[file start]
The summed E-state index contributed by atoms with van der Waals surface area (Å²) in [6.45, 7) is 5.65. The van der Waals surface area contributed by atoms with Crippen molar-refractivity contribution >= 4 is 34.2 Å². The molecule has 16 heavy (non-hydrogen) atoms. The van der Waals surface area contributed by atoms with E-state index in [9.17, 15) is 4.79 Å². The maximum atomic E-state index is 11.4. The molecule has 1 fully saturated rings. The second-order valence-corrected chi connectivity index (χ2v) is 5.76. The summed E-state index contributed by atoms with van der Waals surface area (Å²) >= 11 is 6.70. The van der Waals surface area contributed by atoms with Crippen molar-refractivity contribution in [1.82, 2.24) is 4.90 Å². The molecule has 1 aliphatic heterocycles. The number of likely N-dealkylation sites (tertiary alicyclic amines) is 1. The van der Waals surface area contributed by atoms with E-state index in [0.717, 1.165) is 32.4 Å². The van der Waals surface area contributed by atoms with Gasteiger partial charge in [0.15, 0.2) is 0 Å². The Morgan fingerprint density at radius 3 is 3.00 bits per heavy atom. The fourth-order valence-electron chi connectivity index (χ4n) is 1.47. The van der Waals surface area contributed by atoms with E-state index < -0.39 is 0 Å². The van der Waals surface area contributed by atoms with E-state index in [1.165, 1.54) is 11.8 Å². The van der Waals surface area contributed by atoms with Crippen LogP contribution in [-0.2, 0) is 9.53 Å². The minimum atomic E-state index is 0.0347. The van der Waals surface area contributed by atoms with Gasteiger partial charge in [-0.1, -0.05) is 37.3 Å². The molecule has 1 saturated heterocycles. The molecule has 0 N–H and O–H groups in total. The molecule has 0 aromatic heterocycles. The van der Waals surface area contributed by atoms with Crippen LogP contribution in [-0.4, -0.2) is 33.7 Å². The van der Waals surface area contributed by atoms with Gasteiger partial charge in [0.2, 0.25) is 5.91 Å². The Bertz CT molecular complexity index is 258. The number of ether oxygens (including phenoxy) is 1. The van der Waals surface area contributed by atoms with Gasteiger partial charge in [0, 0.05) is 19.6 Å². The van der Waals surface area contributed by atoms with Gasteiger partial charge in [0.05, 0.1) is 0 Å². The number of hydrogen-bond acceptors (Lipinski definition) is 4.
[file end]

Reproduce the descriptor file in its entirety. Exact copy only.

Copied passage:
The summed E-state index contributed by atoms with van der Waals surface area (Å²) in [6.45, 7) is 5.65. The van der Waals surface area contributed by atoms with Crippen molar-refractivity contribution >= 4 is 34.2 Å². The molecule has 16 heavy (non-hydrogen) atoms. The van der Waals surface area contributed by atoms with E-state index in [9.17, 15) is 4.79 Å². The maximum atomic E-state index is 11.4. The molecule has 1 fully saturated rings. The second-order valence-corrected chi connectivity index (χ2v) is 5.76. The summed E-state index contributed by atoms with van der Waals surface area (Å²) >= 11 is 6.70. The van der Waals surface area contributed by atoms with Crippen molar-refractivity contribution in [1.82, 2.24) is 4.90 Å². The molecule has 1 aliphatic heterocycles. The number of likely N-dealkylation sites (tertiary alicyclic amines) is 1. The van der Waals surface area contributed by atoms with E-state index in [0.717, 1.165) is 32.4 Å². The van der Waals surface area contributed by atoms with Gasteiger partial charge in [0.15, 0.2) is 0 Å². The Morgan fingerprint density at radius 3 is 3.00 bits per heavy atom. The fourth-order valence-electron chi connectivity index (χ4n) is 1.47. The van der Waals surface area contributed by atoms with E-state index < -0.39 is 0 Å². The van der Waals surface area contributed by atoms with E-state index in [1.165, 1.54) is 11.8 Å². The van der Waals surface area contributed by atoms with Crippen LogP contribution in [-0.2, 0) is 9.53 Å². The minimum atomic E-state index is 0.0347. The van der Waals surface area contributed by atoms with Gasteiger partial charge in [-0.1, -0.05) is 37.3 Å². The molecule has 1 saturated heterocycles. The molecule has 0 N–H and O–H groups in total. The molecule has 0 aromatic heterocycles. The van der Waals surface area contributed by atoms with Crippen LogP contribution in [-0.4, -0.2) is 33.7 Å². The van der Waals surface area contributed by atoms with Gasteiger partial charge in [0.2, 0.25) is 5.91 Å². The Bertz CT molecular complexity index is 258. The number of ether oxygens (including phenoxy) is 1. The van der Waals surface area contributed by atoms with Gasteiger partial charge in [0, 0.05) is 19.6 Å². The van der Waals surface area contributed by atoms with Gasteiger partial charge in [0.05, 0.1) is 0 Å². The number of hydrogen-bond acceptors (Lipinski definition) is 4.